Lilburn appears to be aware of this and a great deal more and explores it all in his poetry. Paré is more content to use the language as it strikes most of us, as a medium and an instrument to be employed well. Here, the GG Jury’s description of Paré’s title poem as “a poem of sustained beauty” of “bullfrogs, sunbeams or religion” and “anything that passes through [this shape-shifting] landscape” is nominally accurate and almost entirely inadequate to appreciate Paré's real achievement.
Take for example Paré’s faultless gift for synesthesia in “Distance Closing In”
shallows pummelled the world
hisses with rain iron-blue smell
and pewter light ringing
or her re-enactive use of rhythm crossing the lake in “To Oka”
half-way the motor starts coughing
almost capsizing this rowboat
especially unsuited for deep-water crossings
or something you don’t see often, visual rhyme
something like anger
God is love.
How long is eternity?
However long it takes a dove’s wing to wear away the marble-hard
snow-melt with spring. The wolves at the chain links are flame-eyed
Few critics mention that Lilburn started out as a Jesuit priest or wonder about the influence this has had on his poetry. The influence his book To The River has had on Paré is as a poet, his deployment of images far more spare than we are accustomed to in his own GG winner Kill-site (2003) and nearly always adequate to a fresh insight or a new angle on things. Paré’s is all of this, too. At the same time her approach to poetry is more classically balanced and unified, without the aberrant or idiosyncratic features which mark the avant garde.
To her central controlling image of the lake she adds something else missing from Lilburn: a pointed social outlook.
a factory upstream. Their skin tinged
a greyish-green tan,
their rapturous piping, utterly lost.
Most impressive of all is that Paré has hit all these notes and done it well in only her third book of poems. I liked her first book Paper Trail very much, but Lake of Two Mountains is a quantum leap in both sensibility and technical command.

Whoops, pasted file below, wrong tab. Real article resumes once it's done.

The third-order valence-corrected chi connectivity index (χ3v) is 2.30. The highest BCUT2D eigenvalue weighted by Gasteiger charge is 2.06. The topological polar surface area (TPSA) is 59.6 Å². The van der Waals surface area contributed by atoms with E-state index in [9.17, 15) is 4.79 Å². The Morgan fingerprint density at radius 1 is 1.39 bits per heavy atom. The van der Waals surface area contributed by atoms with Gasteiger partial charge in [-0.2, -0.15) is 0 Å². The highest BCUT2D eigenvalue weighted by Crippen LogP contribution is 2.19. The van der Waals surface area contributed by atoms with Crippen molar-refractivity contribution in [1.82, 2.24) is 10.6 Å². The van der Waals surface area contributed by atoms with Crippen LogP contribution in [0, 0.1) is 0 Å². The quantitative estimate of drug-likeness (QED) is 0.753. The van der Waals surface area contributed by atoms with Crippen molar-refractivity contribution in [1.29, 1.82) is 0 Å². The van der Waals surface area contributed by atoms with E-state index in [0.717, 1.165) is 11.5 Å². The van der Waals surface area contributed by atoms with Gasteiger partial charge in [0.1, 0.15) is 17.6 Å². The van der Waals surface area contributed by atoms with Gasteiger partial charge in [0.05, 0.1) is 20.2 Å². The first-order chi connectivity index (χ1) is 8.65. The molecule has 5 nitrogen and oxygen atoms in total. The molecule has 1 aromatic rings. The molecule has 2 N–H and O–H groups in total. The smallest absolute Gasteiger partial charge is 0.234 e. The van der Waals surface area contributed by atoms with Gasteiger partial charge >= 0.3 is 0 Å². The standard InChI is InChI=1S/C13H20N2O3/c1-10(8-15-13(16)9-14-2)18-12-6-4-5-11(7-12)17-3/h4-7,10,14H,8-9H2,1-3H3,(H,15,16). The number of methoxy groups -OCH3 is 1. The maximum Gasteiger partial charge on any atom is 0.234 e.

A final word on Paré’s homage to another poet: “Last Day”, a variation of a glosa of Archibald Lampman’s “Thunderstorm”, does more than honour the late 19th century Canadian poet; it is a measure of Paré’s acuity and depth as a contemporary poet and the evolution of Canadian poetry away from its early indebtedness to Keats and Milton, as seen here in Lampman’s poem:
And pelted waters, on the vanished plain,
Plunges the blast.
For Paré and most of her colleagues poetry has rightly evolved into something more suitably subdued, more personal and for that reason more directly human. The difference is how quickly and profoundly Paré’s indebtedness to her contemporaries and to the past has evolved into a distinctly able and compelling poetic voice.
quirk of the storm sluicing you
onto this particular porch
side door locked
new owners away you brace
the umbrella’s inadequate shield
against you rain streams
down your cheeks
directly upon you
centres of the storm unite.
Lake of Two Mountains by Arlene Paré, Brick Books, 2014. Ed. Sue Chenette. $20.00